What if we understood more about spiritual practices that exist outside the sanctions of organized religions? What if there are important and intuitive spiritual needs that aren’t being satisfied within organized world religions? What if we could gain important insights from these “wild religions?” What if the ways in which religions address misfortune turn out to be a key to their success?
In Morocco, if a family member falls ill, a devout Muslim may well bypass the confines of his religion and instead visit a marabou, a mystic healer who operates more or less underground. The marabou may take a piece of paper with a verse of the Quran written on it, dip the paper into a glass a water, then offer the glass to his visitor to be sipped as a supplication for healing. This ritual is nowhere to be found in the canon of Islam. But it has nonetheless persisted and is still being practiced today.
Mystic healing, shamanism, ancestor worship, voodoo, warding off spirits, even tarot cards and other means of divination – these are practices found in the world’s many “wild religions.” And these are the practices that fascinate Professor Pascal Boyer, an evolutionary anthropologist and psychologist on the faculty of Washington University in St. Louis, Missouri, who is widely considered one of the most influential founders of the cognitive science of religion.
“Wild religions existed before the emergence of organized religions in most prehistoric societies. They’re also found today in small-scale, so-called ‘tribal’ or ‘traditional’ societies. And they still persist alongside organized religions in most large-scale societies,” Boyer explains.
With the support of a grant from the Templeton Religion Fund, he’s now established a cohort of a dozen scholars from history, anthropology, psychology and religious studies. Together, they intend to mingle their expertise and accumulated evidence in a detailed, collaborative research project aimed at examining wild religions.
Despite past and continuing prevalence, wild religions have been largely ignored or treated superficially by researchers, Boyer says. As a result, society’s prevailing attitudes about religion have been distorted by the ones we’re most familiar with – those with well-cultivated doctrines such as Christianity, Islam, Buddhism, Judaism, Hinduism, etc. According to Boyer, “We’ve forgotten that a great deal of religious activity was happening before those doctrines and is still being practiced at their margins.”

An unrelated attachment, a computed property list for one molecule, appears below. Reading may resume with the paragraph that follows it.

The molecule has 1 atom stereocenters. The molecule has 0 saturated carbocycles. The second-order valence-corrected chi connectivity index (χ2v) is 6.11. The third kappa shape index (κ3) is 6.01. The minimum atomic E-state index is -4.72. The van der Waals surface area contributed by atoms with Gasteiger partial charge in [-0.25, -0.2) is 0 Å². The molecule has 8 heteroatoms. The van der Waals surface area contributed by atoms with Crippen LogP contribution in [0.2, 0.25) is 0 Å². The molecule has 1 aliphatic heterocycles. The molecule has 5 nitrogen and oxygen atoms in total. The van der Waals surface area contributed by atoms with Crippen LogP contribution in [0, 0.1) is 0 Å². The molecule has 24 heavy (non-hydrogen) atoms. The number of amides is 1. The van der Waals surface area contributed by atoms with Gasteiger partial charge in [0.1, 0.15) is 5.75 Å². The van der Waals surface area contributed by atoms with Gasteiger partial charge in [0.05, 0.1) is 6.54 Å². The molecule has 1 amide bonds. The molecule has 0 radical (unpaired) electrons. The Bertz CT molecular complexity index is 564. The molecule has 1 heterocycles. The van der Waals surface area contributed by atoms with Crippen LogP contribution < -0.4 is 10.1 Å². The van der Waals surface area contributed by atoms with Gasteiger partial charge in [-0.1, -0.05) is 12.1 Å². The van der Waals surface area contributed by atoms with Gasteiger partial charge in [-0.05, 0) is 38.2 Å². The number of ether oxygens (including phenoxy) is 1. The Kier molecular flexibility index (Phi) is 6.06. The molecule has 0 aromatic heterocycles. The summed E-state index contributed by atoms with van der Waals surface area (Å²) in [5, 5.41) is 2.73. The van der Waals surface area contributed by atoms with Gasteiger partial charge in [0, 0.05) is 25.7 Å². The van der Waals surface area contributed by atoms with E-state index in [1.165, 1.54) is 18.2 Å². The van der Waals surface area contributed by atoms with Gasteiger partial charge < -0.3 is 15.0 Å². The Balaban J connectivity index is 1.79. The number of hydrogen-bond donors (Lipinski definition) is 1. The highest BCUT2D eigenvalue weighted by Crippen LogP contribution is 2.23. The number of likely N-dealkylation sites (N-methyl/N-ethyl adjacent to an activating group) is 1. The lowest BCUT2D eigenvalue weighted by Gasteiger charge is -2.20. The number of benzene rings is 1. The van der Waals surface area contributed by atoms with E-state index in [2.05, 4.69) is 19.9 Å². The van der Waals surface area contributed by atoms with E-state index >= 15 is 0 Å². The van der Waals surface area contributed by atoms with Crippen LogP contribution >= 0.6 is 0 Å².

That oversight, he’s certain, is an unfortunate one. Existing outside, and within, organized and “tamed” religions, the practices of wild religion are authentic expressions of spontaneous spirituality and, as such, he maintains, they may hold secrets that can contribute to a much richer understanding of the psychology of religion as a whole: why, what and how people believe.
Harvey Whitehouse, Director of the Centre for the Study of Social Cohesion at the University of Oxford, who is among the collaborators helping to establish the foundation for Boyer’s empirical research, concurs. “Different scholars have different ways of trying to boil religion down to a single thing,” he says. “But I think one of the hallmarks of this project is that it doesn’t look for that kind of magic bullet. Instead, it fractionates religions into its myriad component features and tries to explain how they are grounded in different aspects of our cognitive apparatus.”
Initially focused on creating a database to map the beliefs and practices among the diversity of wild religions, past and present, the project will look for similarities and patterns and then analyze why these commonalities exist. In particular, the research intends to look closely at how various wild religions address misfortune.
According to Boyer, unlike doctrinal religions, wild religions don’t often focus on heady matters such as the origin of the world, the root of evil or the salvation of the soul. Instead, they’re concerned with immediate, pragmatic goals – curing someone of disease, ensuring crops succeed, finding out why some people suffer a calamity while others don’t. They’re a way of dealing with witches, ancestors, ghosts, spirits, and so on.
Boyer believes this difference is crucial and can lead to a broader understanding of the psychology of religion. “Wild religions activate universal cognitive systems concerned with threat detection and precaution,” he explains. With that in mind, the research he’s leading intends to investigate how this deep-seated cognitive response to risk – in essence, proactively “fighting” for safety and a solution, as opposed to “fleeing” or “freezing” – helps explain both the emergence and survival of wild religions across cultures. “When misfortune happens, a very common human question is, ‘Why me?’ So maybe,” he speculates, “the way religious traditions address misfortune is crucial to their success.”
With that in mind, later stages of the research will examine the dynamic of religious change, testing the hypothesis that wild traditions tend to enjoy a “sticky” advantage within cultures while doctrinal organizations exert greater political influence in the here and now.
To truly understand human religious capacities and dispositions, Boyer says, we shouldn’t focus only on “tame” traditions, but also expand our frame of reference by looking at the more ancient, ubiquitous and spontaneous forms of religious thought and activity. The research he’s now leading is an important step toward making that happen.
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